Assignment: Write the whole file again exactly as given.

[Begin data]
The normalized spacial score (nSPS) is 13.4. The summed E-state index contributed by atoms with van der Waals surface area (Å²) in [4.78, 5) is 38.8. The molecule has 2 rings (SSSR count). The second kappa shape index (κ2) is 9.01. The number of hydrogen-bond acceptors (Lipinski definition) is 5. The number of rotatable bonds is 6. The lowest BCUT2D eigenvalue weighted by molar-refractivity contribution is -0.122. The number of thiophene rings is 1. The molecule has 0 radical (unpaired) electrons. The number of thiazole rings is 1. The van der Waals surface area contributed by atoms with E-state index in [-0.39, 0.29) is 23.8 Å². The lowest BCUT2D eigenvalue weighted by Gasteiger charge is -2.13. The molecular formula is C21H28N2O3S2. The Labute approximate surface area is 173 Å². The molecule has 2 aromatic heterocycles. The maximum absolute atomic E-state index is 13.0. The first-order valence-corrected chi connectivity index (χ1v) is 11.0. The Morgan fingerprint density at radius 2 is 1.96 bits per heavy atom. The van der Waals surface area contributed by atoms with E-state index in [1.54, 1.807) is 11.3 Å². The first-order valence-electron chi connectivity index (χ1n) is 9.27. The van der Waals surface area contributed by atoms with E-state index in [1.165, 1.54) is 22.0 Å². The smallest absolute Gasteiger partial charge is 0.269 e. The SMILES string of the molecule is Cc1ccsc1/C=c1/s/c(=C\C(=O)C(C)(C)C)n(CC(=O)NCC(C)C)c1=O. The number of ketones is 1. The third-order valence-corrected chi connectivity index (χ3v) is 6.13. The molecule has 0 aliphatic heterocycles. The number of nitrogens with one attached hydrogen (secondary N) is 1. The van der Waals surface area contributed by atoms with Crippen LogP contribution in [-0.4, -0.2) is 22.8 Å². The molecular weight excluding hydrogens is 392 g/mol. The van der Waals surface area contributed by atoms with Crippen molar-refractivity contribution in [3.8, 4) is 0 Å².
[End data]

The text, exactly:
The normalized spacial score (nSPS) is 13.4. The summed E-state index contributed by atoms with van der Waals surface area (Å²) in [4.78, 5) is 38.8. The molecule has 2 rings (SSSR count). The second kappa shape index (κ2) is 9.01. The number of hydrogen-bond acceptors (Lipinski definition) is 5. The number of rotatable bonds is 6. The lowest BCUT2D eigenvalue weighted by molar-refractivity contribution is -0.122. The number of thiophene rings is 1. The molecule has 0 radical (unpaired) electrons. The number of thiazole rings is 1. The van der Waals surface area contributed by atoms with E-state index in [-0.39, 0.29) is 23.8 Å². The lowest BCUT2D eigenvalue weighted by Gasteiger charge is -2.13. The molecular formula is C21H28N2O3S2. The Labute approximate surface area is 173 Å². The molecule has 2 aromatic heterocycles. The maximum absolute atomic E-state index is 13.0. The first-order valence-corrected chi connectivity index (χ1v) is 11.0. The Morgan fingerprint density at radius 2 is 1.96 bits per heavy atom. The van der Waals surface area contributed by atoms with E-state index in [1.54, 1.807) is 11.3 Å². The first-order valence-electron chi connectivity index (χ1n) is 9.27. The van der Waals surface area contributed by atoms with E-state index in [1.165, 1.54) is 22.0 Å². The smallest absolute Gasteiger partial charge is 0.269 e. The SMILES string of the molecule is Cc1ccsc1/C=c1/s/c(=C\C(=O)C(C)(C)C)n(CC(=O)NCC(C)C)c1=O. The number of ketones is 1. The third-order valence-corrected chi connectivity index (χ3v) is 6.13. The molecule has 0 aliphatic heterocycles. The number of nitrogens with one attached hydrogen (secondary N) is 1. The van der Waals surface area contributed by atoms with Crippen LogP contribution in [-0.4, -0.2) is 22.8 Å². The molecular weight excluding hydrogens is 392 g/mol. The van der Waals surface area contributed by atoms with Crippen molar-refractivity contribution in [3.8, 4) is 0 Å².